A salty haze fills the morning sky. A smooth ocean surface reflects a pink glow from the few clouds above. A welcome change from the tropical heat as a cool breeze blows out of the jungle, feathering the top of an approaching swell. A light spray throws back in my face, the ocean’s welcome.
Paddling hard into that first wave nerves fly about in my tummy as I make the steep drop; the reef boils and becomes visible below. Leaning into a rail and bottom turning around a section, what seems like an infinite wall of joy tapers out in front of me. Toying with the lip, I turn and look back to an empty line up.
There’s something about the lure of seeking out and finding that perfect wave, on the perfect day. To be
in solitude with nothing dividing you and the sea. It’s those moments paddling back out to an empty line up that make me feel alive, knowing that you have gotten the wave of your life, but no one was there to see it.
Following adventure and living a life others only dream of seems like an easy task, but all roads get rocky at times. When these adventures started landing me in more and more remote destinations, I found the rocky road to be just as rewarding as it is challenging.
Having travelled a good percentage of the earth, following in the footsteps of others, staying on the dotted line leading to the X literally marking the spot, with the support of my surfing soul mate and my son’s father, Adam it became time to seek beyond what we’ve come to know as successful surf tripping and take the roads less travelled to fulfil our passion to surf the best unsurfed waves in the world.
It was also important to find out for ourselves what it means to be the one making the map and filling it with Xs, while immersing ourselves in the cultures, learning to work with people, places and discovering what it means to have a healthy experience in the midst of accepting the reality that there’s a reason these stretches of coast aren’t being surfed.
While I was packing for my eight month old son for a trip to the Philippines, I knew there would be a whole new set of challenges awaiting us on this trip, so I started asking travellers for some insight on the country. Every response provoked the same answer, “Just don’t go to Mindanao.” My heart sunk a little as I read the address of our new home for a month… Surigao del sur, Mindanao, Philippines.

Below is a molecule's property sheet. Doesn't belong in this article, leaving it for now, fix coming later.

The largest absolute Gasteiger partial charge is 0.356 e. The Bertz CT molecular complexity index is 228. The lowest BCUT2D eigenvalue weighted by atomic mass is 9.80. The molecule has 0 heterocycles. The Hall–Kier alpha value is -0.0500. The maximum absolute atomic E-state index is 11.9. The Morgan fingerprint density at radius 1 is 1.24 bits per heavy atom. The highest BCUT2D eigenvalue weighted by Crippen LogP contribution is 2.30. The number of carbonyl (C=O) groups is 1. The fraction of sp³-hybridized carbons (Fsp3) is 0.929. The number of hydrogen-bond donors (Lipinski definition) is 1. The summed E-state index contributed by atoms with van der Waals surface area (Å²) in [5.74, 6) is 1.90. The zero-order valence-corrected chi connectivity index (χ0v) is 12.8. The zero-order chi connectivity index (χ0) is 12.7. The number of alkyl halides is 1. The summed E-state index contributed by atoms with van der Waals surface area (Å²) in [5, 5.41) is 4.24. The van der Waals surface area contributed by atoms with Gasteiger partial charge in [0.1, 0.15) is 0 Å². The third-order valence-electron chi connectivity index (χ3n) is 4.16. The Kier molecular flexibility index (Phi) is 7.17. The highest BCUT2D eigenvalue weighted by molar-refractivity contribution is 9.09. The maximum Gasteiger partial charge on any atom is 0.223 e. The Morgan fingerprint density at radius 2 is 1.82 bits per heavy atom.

But my mind found peace as we flew over brilliant blue water and picture-perfect islands while our son slept soundly. Before I knew it, Adam, Rayson and I had the familiar feeling of stepping off the plane, instantly feeling the weight of the humid tropic air that seemingly puts you into a spell that makes you head for the sea instantly if not sooner…
Down the rickety stepladder onto the tarmac just in time to watch our overweight boardbags and luggage get tossed out of the plane as a barmaid would toss a skinny barely conscious drunkard onto the streets. We quickly collect our precious belongings, relieved the insides are ok.
Our means of getting to a wave, sounds too good to be true, an old WWII Jeep simply known as The Zebra, captained by a sea-salted, pioneering, pipe smoking captain Ian “hockey stick” Hockey.
He understands what we’ve done to get to this remote area, his anxiousness masked by his intent to show us that, although we’re among the first to take him up on his offer of sharing his “surfing pot of gold,” he’d finally add that missing piece of a successful surf explorer’s mission…having someone to finally hoot him as he exits barrels of waves.
In the darkness hopes of an easy, one-hour drive to our destination faded as it turned into a six-hour romp in the jungle, crossing mountains and catching glimpses of uncharted waves, only to turn inland again. Finally, with a sore bum and rain seeping through every seam of our jeep, the lush green of the jungle gave way rather abruptly to a river that wound its way through a valley of rice farms and led the way to the sea.
We navigated the rest of our way with machetes in hand and headed towards our river home for the next month. It was a simple little home built using native methods, and it was all we needed.
Nestled on the shore of a strong flowing river, it was just a stone’s throw away to hop in the current of the river and drift out to a point that peeled almost perfectly. We were greeted with familiar, welcoming smiles everywhere we went in the small town.
Although the journey by jeep soon felt like a distant memory, it was a great indication of our upcoming trip: nothing like I expected but packed full of natural beauty, raw wilderness, and just the right amount of reality thrown in.